Managing multiple domains from a single hosting account is relatively easy but will require you to correctly configure some DNS settings and create addon domains.
For this post, I’m going assume you’ve already registered a few domains and have access to your hosting interface via a main domain.
Before going any further, let’s specify some working examples:
- cpanelrocks.net — Our account’s main domain. This domain was set up for you by your hosting provider. In other words, we already control this domain.
- cpdocs.com — The domain we are going to add to our account.
- ns1.cpanelrocks.net — Our local server’s primary nameserver.
- ns2.cpanelrocks.net — Our local server’s secondary nameserver.
- 188.8.131.52 — The IP address our addon domain will use.
What is an addon domain?
Addon domains are a type of virtual hosting that allow you to manage multiple domains from a single hosting account. Addon domains share the hosting account’s resources with the main domain.
Why addon domains?
You can use them to save money. With addon domains, you don’t have to purchase an additional hosting account for each domain you operate. You can simply create addon domains and split your existing account’s resources.
Addon domains. How do they work?
Addon domains are subdomains that have their own, unique domain names.
Like subdomains, addon domains are stored in a subdirectory somewhere in your home directory. Essentially, visitors to your addon domain will be routed to this directory. You may specify the name and precise location of this directory when creating the addon domain. It’s not necessarily a requirement that an addon domain’s directory be in public_html, though it’s generally considered good practice.
In our example, the addon domain’s public_html subdirectory will be ~/public_html/cpdocs.com/.
What do I need to do before creating the addon domain?
This is the difficult part. It’s difficult because I can’t possibly explain every domain registrar’s interface. I have; however, provided screenshots of my registrar’s interface below.
All we’re going to do in this step is change our addon domain’s primary nameservers at the registrar. We need to specify our local nameservers, in this case ns1.cpanelrocks.net and ns2.cpanelrocks.net. This change can take a few hours, so be patient.
When changing your nameservers, you’re going to need to find the section of your registrar’s interface that looks like this:
Clicking the Modify Servers link (or a similar link) will allow us to view and change the domain’s primary nameservers. Let’s specify the domain’s local nameservers (ns1.cpanelrocks.net and ns2.cpanelrocks.net) on the next page.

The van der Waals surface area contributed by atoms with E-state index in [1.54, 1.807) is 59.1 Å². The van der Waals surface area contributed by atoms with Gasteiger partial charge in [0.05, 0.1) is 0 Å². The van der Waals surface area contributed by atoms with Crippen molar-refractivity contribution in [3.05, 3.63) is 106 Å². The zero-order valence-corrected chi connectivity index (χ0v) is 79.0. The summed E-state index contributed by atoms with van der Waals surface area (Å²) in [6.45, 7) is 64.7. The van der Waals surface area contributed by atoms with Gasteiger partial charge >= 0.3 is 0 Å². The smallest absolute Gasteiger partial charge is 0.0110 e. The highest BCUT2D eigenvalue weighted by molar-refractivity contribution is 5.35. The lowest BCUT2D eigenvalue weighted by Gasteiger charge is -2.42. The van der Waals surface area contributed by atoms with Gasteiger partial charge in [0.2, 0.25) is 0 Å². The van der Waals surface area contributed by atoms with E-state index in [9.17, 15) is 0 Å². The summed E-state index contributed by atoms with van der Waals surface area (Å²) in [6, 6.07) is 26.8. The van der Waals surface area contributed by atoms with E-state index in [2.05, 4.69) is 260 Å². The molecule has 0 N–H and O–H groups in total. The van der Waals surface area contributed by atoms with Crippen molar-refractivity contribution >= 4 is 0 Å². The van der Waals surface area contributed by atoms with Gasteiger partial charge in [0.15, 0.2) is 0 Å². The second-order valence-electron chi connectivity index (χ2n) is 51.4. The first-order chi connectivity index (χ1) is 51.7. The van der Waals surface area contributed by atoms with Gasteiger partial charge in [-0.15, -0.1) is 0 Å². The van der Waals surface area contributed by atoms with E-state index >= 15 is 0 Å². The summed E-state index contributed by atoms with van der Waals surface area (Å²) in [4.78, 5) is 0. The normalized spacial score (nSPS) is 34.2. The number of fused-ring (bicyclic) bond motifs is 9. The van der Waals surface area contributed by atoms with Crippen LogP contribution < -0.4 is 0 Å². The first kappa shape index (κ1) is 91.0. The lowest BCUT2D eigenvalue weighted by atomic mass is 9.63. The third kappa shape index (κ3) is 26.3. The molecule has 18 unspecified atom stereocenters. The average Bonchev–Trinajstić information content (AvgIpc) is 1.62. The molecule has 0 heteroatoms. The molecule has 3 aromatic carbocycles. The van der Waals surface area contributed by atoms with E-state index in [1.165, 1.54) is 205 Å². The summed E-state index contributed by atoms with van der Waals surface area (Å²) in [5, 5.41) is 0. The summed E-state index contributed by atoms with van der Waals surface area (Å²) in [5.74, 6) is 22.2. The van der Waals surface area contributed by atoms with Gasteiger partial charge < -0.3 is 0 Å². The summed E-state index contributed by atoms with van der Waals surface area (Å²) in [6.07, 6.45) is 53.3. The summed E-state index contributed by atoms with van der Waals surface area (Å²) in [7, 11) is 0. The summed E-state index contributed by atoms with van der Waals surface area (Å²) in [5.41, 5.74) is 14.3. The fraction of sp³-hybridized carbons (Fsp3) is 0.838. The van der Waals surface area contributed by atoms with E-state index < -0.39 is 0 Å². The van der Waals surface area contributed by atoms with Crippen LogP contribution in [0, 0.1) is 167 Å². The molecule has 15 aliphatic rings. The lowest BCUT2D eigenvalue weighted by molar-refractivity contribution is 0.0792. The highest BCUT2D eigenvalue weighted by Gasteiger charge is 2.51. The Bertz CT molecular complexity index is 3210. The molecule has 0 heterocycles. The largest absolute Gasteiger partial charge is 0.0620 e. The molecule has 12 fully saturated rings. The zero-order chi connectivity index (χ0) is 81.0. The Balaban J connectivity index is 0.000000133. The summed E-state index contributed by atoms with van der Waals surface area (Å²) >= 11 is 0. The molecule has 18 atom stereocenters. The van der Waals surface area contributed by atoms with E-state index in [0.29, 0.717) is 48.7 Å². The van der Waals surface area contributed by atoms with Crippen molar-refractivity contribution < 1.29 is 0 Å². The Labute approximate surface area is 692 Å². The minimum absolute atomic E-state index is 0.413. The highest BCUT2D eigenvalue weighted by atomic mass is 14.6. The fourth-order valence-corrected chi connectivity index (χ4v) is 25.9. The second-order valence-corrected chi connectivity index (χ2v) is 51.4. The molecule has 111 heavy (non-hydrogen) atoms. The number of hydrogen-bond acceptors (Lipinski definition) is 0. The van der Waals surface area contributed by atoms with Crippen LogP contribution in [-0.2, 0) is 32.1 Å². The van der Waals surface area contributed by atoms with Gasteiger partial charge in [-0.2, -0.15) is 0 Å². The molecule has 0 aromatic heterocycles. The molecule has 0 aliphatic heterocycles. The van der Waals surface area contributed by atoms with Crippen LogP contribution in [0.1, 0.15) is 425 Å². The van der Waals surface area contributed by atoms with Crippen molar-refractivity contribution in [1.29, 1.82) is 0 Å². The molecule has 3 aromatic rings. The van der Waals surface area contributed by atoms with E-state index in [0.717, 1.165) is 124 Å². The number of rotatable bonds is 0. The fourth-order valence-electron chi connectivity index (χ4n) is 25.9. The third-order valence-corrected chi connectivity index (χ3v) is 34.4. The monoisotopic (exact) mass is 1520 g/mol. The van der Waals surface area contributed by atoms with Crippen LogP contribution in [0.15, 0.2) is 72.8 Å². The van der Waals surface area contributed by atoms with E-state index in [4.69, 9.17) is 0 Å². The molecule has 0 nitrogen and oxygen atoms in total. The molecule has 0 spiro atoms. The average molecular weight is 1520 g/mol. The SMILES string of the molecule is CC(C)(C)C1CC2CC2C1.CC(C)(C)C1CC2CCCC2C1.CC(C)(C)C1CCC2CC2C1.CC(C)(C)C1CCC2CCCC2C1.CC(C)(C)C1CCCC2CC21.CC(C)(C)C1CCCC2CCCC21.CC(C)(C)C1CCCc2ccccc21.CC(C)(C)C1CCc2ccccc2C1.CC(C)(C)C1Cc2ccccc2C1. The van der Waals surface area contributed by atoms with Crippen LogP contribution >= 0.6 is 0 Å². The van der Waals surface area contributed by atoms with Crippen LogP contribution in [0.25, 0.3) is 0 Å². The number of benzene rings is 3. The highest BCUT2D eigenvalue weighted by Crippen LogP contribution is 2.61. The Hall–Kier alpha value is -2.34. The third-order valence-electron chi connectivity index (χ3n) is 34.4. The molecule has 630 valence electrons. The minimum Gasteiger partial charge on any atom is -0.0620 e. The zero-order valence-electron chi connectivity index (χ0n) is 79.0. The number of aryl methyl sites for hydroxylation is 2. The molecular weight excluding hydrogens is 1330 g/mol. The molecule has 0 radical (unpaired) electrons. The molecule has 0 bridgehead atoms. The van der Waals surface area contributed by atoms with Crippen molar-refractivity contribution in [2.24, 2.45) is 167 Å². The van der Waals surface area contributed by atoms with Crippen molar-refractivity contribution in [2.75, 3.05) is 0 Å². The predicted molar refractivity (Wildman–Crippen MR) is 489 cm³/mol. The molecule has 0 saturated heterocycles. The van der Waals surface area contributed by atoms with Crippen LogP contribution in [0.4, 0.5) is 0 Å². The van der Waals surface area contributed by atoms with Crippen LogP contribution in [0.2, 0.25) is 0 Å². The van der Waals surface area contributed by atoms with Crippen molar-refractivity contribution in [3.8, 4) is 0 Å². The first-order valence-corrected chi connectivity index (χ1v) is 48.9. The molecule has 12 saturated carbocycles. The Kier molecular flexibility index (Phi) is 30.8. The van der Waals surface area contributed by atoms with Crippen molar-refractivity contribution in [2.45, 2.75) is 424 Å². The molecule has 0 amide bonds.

Once our nameservers are set up, we can create the addon domain.
How do I create the addon domain?
To create an addon domain, we can use cPanel’s Addon Domains feature, in the Domains section of the cPanel interface.
- Enter the addon domain’s domain name in the New Domain Name field. In this case, we will enter cpdocs.com.
- Ensure the FTP username is appropriate in the next field. In this scenario, we will leave it as its default value, cpdocs.
- Make sure that the document root is in the appropriate place. In this example, we will use the default value, ~/public_html/cpdocs.com/.
- Enter and confirm the password you want to use with this domain in the appropriate fields. This password will be used for the domain’s MySQL and FTP accounts.
- Click the Add button.
Verifying our DNS settings
We need to verify that the domain’s IP is set up correctly. We can use cPanel’s Advanced DNS Zone Editor to review and change DNS information. The IP address from our working example is 184.108.40.206.
We can see in the image above, that the information is correct. If the information is not correct, simply change the A record’s Address value by clicking the Edit button.
Once the A record is properly configured, the DNS information will begin to propagate. This could also take a few hours, so remain patient. Once it has, the addon domain will be publicly accessible.
I’ve set up my addon domain! Now what?
Now we make a website about cats.